How could 'muscle contraction' be deadly? Because you can't breathe! It affects your diaphram muscles!
Toxic AChE inhibitor drugs are a common culprit in drug-related homocide, suicide and accidental death. Why? * Very accessible. Can get parathion and malathion from Mitre 10.
What is the mode of action of Toxic AChe Inhbitors? * AChE inhibitors
How can some AChE inhibitors be therapeutic and others lethal? * Has to do with the degree of inhibition. Not sure if whole answer??
Read over pill military use to prevents gas poisoning. *
What are the two reasons for wanting to promote muscle contraction? * Therapeutically to help with MG and glaucoma. Behaviourally - malisciously with toxic contraction.
Are drugs that contract muscles addictive? * No as they dont fele good.
To contract muscle you want to increase what? Cholinergic tone (amount of ACh in system) at the NMJ (sometimes you also want to do this in the brain)
What are the therapeutic reasons for promoting muscle RELAXATION? * To reduce severe muscular tension. To prep for surgery so can cut into relaxed abdomen muscle. To reduce spasticity of ALS, MS, cerebral palsy
What is the behavioural reason to promote muscle RELAXATION? * Aesthetically to relax face muscles e.g. botox.
How can promoting muscle RELAXATION be addictive? * Because aesthetically relaxing face muscles can be addictive behaviour.
To promote muscle RELAXATION what do you want to happen with ACh? Don't want ACh to be activated, want as little ACh as possible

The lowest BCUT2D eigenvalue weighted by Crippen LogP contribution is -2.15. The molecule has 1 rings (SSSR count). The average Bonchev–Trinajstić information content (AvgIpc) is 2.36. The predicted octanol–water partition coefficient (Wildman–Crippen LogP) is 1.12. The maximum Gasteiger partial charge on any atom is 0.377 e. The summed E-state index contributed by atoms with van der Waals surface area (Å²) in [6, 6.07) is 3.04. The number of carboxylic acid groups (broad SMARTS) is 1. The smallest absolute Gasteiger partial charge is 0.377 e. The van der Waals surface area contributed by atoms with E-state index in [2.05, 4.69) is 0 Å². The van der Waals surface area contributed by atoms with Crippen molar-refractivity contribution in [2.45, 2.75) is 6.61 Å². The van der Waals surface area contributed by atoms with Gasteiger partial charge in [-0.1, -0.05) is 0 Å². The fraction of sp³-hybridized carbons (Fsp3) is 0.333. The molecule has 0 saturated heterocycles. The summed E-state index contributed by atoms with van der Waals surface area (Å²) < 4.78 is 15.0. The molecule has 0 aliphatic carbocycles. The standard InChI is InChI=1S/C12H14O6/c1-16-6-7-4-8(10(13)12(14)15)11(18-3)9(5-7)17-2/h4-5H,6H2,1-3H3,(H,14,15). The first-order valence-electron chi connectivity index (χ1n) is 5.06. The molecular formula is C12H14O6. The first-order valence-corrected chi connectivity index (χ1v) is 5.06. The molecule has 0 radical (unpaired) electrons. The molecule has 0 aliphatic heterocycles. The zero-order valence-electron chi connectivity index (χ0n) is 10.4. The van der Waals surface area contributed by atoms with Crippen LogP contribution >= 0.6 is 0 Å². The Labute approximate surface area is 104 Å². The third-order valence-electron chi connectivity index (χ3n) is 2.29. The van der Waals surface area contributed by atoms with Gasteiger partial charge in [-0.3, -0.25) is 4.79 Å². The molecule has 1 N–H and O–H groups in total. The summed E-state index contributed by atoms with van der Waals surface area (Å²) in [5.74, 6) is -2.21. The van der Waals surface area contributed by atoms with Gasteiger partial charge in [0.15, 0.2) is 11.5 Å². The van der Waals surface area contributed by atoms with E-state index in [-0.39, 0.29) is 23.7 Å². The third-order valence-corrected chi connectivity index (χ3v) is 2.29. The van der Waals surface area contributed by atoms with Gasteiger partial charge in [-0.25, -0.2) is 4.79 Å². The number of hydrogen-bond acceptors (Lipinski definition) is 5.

There are four ways that agents can relax muscles. One is to antagonise the nACh receptor. What are the two examples of natural things that do this? * Snakes - cobra venom and krait venom. and strychmos toxifera plant
Cucare is an agent used to relax muscles. What is its mechanism of action? * ACh inhibitor??
What is the site of action for cucare? * NMJ in the PNS
What is the mode of action for cucare? * Paralysis
When hunters use cucare to kill animals does it kill them or just paralize them? ???!!!!
When hunters eat the animals that they have killed with cucare, wont they be affected by the drug too? No because, they cooked it so perhaps the heat breaks it down and denatures the chemical. Also its a pharmacokinetic so doesn't pass into blood, just stays in small intestine and then continues out.
Why would you want to promote muscle RELAXATION using curare derivitives? * - Therapeutic reasons for acute muscle tension, and to prepare for surgery. Maliciously to paralyse someone - kill them. Not addictively as no appeal, doesn't make you feel good.
What is the Mechanism of Action (MOA) for Botox? * It prevents vesicular release of ACh
What is the site of action for Botox? * Neuromuscular junction in the PNS
What is the Mode of Action for Botox? * Paralysis
Botox doesn't make you high, so why would anyone get addicted to it? * You become psychologically driven to repeat behaviour. Once you look young and have no wrinkles, you do not want the wrinkles to come back so get more botox to get rid of them.
Botox is a __________ drug * lifestyle
**Botox was initially developed to treat what? facial and eye spasm
**How long does the quick fix for wrinkles from Botox last? 1-4 months
**What is botox increasingly now used for? to control sweating
What are spasmolytics? Oral 'muscle relaxers' (note quotations as not technically a neuromuscular relaxer as they are a CNS depressant but also promote muscle relaxation)
Created by: alice476